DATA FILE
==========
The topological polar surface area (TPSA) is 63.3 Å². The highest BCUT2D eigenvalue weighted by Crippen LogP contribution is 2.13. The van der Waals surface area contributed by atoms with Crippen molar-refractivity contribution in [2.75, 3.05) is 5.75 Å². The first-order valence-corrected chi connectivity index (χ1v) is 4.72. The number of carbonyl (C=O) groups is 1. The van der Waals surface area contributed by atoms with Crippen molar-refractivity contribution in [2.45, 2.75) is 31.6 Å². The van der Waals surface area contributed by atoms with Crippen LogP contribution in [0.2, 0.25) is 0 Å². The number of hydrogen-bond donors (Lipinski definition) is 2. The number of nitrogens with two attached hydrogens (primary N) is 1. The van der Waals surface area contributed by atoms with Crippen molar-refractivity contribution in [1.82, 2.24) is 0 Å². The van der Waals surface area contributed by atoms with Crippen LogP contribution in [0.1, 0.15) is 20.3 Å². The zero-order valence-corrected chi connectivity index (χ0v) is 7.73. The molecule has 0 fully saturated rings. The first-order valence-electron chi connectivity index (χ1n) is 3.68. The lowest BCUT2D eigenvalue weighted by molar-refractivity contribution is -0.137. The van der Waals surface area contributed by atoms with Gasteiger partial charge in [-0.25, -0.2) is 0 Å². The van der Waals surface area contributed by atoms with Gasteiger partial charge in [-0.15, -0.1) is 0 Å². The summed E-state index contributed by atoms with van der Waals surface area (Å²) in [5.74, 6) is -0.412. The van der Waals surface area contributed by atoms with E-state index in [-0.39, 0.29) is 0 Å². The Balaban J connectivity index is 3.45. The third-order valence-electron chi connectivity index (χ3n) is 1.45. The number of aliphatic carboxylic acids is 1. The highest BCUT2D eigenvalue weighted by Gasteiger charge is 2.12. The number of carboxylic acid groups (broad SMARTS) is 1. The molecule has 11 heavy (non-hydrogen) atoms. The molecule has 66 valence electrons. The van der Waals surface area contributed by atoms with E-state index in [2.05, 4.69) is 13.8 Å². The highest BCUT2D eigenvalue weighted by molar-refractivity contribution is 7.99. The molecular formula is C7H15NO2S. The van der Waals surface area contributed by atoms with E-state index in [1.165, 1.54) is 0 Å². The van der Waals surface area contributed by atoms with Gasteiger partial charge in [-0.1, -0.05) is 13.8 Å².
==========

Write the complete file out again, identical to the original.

The topological polar surface area (TPSA) is 63.3 Å². The highest BCUT2D eigenvalue weighted by Crippen LogP contribution is 2.13. The van der Waals surface area contributed by atoms with Crippen molar-refractivity contribution in [2.75, 3.05) is 5.75 Å². The first-order valence-corrected chi connectivity index (χ1v) is 4.72. The number of carbonyl (C=O) groups is 1. The van der Waals surface area contributed by atoms with Crippen molar-refractivity contribution in [2.45, 2.75) is 31.6 Å². The van der Waals surface area contributed by atoms with Crippen LogP contribution in [0.2, 0.25) is 0 Å². The number of hydrogen-bond donors (Lipinski definition) is 2. The number of nitrogens with two attached hydrogens (primary N) is 1. The van der Waals surface area contributed by atoms with Crippen molar-refractivity contribution in [1.82, 2.24) is 0 Å². The van der Waals surface area contributed by atoms with Crippen LogP contribution in [0.1, 0.15) is 20.3 Å². The zero-order valence-corrected chi connectivity index (χ0v) is 7.73. The molecule has 0 fully saturated rings. The first-order valence-electron chi connectivity index (χ1n) is 3.68. The lowest BCUT2D eigenvalue weighted by molar-refractivity contribution is -0.137. The van der Waals surface area contributed by atoms with Gasteiger partial charge in [-0.25, -0.2) is 0 Å². The van der Waals surface area contributed by atoms with Gasteiger partial charge in [-0.15, -0.1) is 0 Å². The summed E-state index contributed by atoms with van der Waals surface area (Å²) in [5.74, 6) is -0.412. The van der Waals surface area contributed by atoms with E-state index in [-0.39, 0.29) is 0 Å². The Balaban J connectivity index is 3.45. The third-order valence-electron chi connectivity index (χ3n) is 1.45. The number of aliphatic carboxylic acids is 1. The highest BCUT2D eigenvalue weighted by Gasteiger charge is 2.12. The number of carboxylic acid groups (broad SMARTS) is 1. The molecule has 11 heavy (non-hydrogen) atoms. The molecule has 66 valence electrons. The van der Waals surface area contributed by atoms with E-state index in [2.05, 4.69) is 13.8 Å². The highest BCUT2D eigenvalue weighted by molar-refractivity contribution is 7.99. The molecular formula is C7H15NO2S. The van der Waals surface area contributed by atoms with E-state index in [1.165, 1.54) is 0 Å². The van der Waals surface area contributed by atoms with Gasteiger partial charge in [-0.1, -0.05) is 13.8 Å².